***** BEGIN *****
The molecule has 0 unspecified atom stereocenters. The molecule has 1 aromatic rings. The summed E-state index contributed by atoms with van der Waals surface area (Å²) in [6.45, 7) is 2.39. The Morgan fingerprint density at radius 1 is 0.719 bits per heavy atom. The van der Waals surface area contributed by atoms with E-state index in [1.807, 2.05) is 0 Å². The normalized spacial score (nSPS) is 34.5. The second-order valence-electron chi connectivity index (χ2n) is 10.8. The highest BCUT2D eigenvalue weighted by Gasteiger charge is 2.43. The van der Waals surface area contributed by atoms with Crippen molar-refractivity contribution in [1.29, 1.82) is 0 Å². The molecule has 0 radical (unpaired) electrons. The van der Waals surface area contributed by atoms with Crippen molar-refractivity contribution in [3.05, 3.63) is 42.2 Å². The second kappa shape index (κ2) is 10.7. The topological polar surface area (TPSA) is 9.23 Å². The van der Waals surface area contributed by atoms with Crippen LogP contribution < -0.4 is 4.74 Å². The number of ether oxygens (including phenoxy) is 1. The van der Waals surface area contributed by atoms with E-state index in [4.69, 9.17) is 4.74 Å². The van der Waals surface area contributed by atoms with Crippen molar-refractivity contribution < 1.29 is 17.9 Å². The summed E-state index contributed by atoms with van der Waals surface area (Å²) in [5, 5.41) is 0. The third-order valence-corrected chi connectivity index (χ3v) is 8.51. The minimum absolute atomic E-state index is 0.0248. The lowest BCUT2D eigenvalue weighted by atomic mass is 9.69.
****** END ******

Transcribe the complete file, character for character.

The molecule has 0 unspecified atom stereocenters. The molecule has 1 aromatic rings. The summed E-state index contributed by atoms with van der Waals surface area (Å²) in [6.45, 7) is 2.39. The Morgan fingerprint density at radius 1 is 0.719 bits per heavy atom. The van der Waals surface area contributed by atoms with E-state index in [1.807, 2.05) is 0 Å². The normalized spacial score (nSPS) is 34.5. The second-order valence-electron chi connectivity index (χ2n) is 10.8. The highest BCUT2D eigenvalue weighted by Gasteiger charge is 2.43. The van der Waals surface area contributed by atoms with Crippen molar-refractivity contribution in [1.29, 1.82) is 0 Å². The molecule has 0 radical (unpaired) electrons. The van der Waals surface area contributed by atoms with Crippen molar-refractivity contribution in [3.05, 3.63) is 42.2 Å². The second kappa shape index (κ2) is 10.7. The topological polar surface area (TPSA) is 9.23 Å². The van der Waals surface area contributed by atoms with Crippen LogP contribution < -0.4 is 4.74 Å². The number of ether oxygens (including phenoxy) is 1. The van der Waals surface area contributed by atoms with E-state index in [4.69, 9.17) is 4.74 Å². The van der Waals surface area contributed by atoms with Crippen molar-refractivity contribution < 1.29 is 17.9 Å². The summed E-state index contributed by atoms with van der Waals surface area (Å²) in [5, 5.41) is 0. The third-order valence-corrected chi connectivity index (χ3v) is 8.51. The minimum absolute atomic E-state index is 0.0248. The lowest BCUT2D eigenvalue weighted by atomic mass is 9.69.